Should the Braves Pick Up Tim Hudson’s Option?

Like all Braves fans, I was happy to see Tim Hudson make his return to the mound for the Braves last night. This led me to wonder whether or not the Braves will pick up Hudson’s option for next season. If the Braves decide to keep Hudson, they will have to pay him $12 million; if they decline, they must pay him $1 million. Therefore, the cost of hiring Hudson for the 2010 season is $11 million—$1 million is a sunk cost and therefore not relevant. If Huddy’s value is close to this figure, then it may be a worthwhile investment.

Valuing Hudson is a bit difficult, because of his recent past performance. He pitched well in 2007, but his 2006 and 2008 seasons weren’t as good—the latter season was marred by injury. Let’s just assume that 2007 was Hudson’s true-talent level. Given aging and league salary growth, I project Hudson will be worth $11.25 million in 2010. The Braves having an above-average team pushes this value upward a bit, but slower-than-normal revenue growth would lower the value. In addition, injury recovery isn’t guaranteed, which makes him riskier than I have assumed in this analysis.

By the rosiest of scenarios, Hudson will be worth the option. Given the dearth of pitching already owned by the Braves, and the possibility of a weak free-agent market (Update: by weak, I mean talent will be cheaper than usual, not weak in talent), I suspect that the Braves will pass on Hudson’s option.

Postscript: The salary estimates presented in this post—and from now on—are derived from an updated methodology that differs from estimates that I previously presented before my blogging hiatus. The underlying marginal revenue product framework is the same, but the calculations have changed significantly following updated analysis. I shall be presenting this new method in the future.

8 Responses “Should the Braves Pick Up Tim Hudson’s Option?”

  1. Millsy says:

    Thanks for the analysis, JC. Hudson’s one of my favorite pitchers. I hope the Braves pass him up and the Orioles can get him relatively cheap. Glad to have you back.

  2. Boston/Milwaukee/Atlanta Braves fan since "47" says:

    I have followed the Braves since I was 2 (Braves Field, Boston, MA). I just went to Philly with the Grandkids and saw the 9 to 1 Blowout. My feeling is the Braves should keep Huddy and possibly add a year or 2 to the contract. As good a pitcher as Vasquez is, he has always been hounded by the 1 bad inning per game syndrome and that is why he is a .500 pitcher. Huddy on the other hand has a great won/loss percentage. Vasques’s value should be extremely high in the off season and if all goes well with Huddy, he would be the one I would let go.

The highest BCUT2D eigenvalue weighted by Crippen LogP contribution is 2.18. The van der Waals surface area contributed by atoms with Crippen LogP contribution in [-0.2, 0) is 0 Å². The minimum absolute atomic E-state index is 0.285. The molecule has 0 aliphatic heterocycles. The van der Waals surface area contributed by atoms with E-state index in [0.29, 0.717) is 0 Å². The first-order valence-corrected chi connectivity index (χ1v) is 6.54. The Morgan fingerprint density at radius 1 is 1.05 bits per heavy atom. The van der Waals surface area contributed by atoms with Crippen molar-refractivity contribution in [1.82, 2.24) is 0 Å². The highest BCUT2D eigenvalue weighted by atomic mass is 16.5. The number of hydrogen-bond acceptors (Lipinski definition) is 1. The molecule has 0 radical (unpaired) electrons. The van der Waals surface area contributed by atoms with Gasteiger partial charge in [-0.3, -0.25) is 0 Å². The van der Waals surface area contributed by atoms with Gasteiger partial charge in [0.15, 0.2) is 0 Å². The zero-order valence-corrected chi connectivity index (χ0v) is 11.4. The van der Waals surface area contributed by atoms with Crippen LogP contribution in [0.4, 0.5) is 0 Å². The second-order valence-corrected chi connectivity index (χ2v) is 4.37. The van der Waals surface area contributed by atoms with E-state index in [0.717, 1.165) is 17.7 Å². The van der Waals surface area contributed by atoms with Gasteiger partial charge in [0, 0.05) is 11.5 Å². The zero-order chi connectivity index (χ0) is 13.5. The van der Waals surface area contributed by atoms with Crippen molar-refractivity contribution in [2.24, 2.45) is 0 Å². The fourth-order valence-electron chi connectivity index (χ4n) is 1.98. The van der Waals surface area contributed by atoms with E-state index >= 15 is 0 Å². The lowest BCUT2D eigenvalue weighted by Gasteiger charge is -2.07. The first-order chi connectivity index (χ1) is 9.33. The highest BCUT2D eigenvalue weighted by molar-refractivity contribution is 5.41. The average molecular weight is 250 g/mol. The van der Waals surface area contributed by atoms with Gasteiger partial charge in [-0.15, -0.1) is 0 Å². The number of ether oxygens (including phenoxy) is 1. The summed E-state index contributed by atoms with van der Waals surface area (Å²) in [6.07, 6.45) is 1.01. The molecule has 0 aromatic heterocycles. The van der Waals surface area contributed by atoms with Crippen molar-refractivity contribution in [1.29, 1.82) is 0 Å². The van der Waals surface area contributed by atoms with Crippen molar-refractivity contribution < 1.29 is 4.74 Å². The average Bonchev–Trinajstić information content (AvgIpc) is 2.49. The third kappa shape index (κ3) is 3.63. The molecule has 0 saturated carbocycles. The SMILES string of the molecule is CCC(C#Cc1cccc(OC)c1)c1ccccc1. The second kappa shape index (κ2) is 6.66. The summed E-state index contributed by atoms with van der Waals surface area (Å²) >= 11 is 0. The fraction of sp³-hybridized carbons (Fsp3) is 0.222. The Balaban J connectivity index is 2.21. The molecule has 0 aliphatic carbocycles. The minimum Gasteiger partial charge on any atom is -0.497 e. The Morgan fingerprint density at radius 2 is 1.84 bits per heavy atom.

signed: The wrong Team left Boston!!!!!!

  3. Anderson says:

    I’d pick up the option and see what kind of market develops for Vazquez. As you stated it’s not a great year for teams looking to pick up a pitcher via free agency so why not trade the guy with the highest upside but is least likely to repeat his performance?

  4. scott says:

    What if the Braves decline his option (the 1 million dollar buyout), but resign him to a cheaper 1 year deal? Is this an option or would the players association go nuts?

  5. Boston/Milwaukee/Atlanta Braves fan since "47" says:

    The ass ociation would probably go bonkers, but who cares? The problem would be why would Hudson do that? He’s still relatively young and if he’s good in Sept. and hopefully the post season, he will command more money the the 12 mil.

  6. Boston/Milwaukee/Atlanta Braves fan since "47" says:

    Here goes Vasquez again. Another mid game 1 inning meltdown. Who would you rather keep? Huddy gets my vote again.

  7. cliff says:

    The option is, I believe, a mutual option. So, Hudson could say, “No, I would rather take a hike.” The question then is can he get a 3 or so year deal for equal or better per year money.

    I have speculated for a while that one way or the other, Hudson would not be back in ATL next year. (if thes lateseason is bad, do Braves risk it? If this late season is a spectacular run, why wouldn’t Hudson want long term which the Braves wouldn’t do).

    I disagree with the “dearth of pitching already owned by the Braves.” If you drop April, Kenshin will project to exceed his value, we have Lowe who will at least be mediocre (even if the contract is a little bit of an albatross). We have Vazquez for 1 more year. We have JJ. We have Hanson. We have Medlen. And, we have Jo Jo Reyes (who may be worthless, but may still be as good as an upper division club 4 or 5). And, that is just starters or possible starters AAA and higher. And, even with the disappointing years, there are probably a couple of 3’s or better 1 to 2 years further out.

    Braves should have put Lowe on waivers (may have?) and let his contract move if somebody wanted to take it. Then, put the 4 million difference with Hudson toward another need and pick up the option. Then you have 5 proven starting pitchers of #3 or higher, backed up by (in order) Medlen, Reyes, Richmond, and Parr. I don’t know if anybody else has that stacked of a pitching situation.

  8. Rick says:

    It’s not a mutual option, but if the Braves do pick up his option Hudson can void it and forfeit the $1mm buyout. IMO, not a bright thing to do coming off major surgery with only a few games to showcase his arm.

    Jarrod Washburn also has a great W-L% since getting traded. perhaps the Braves should try for him next year.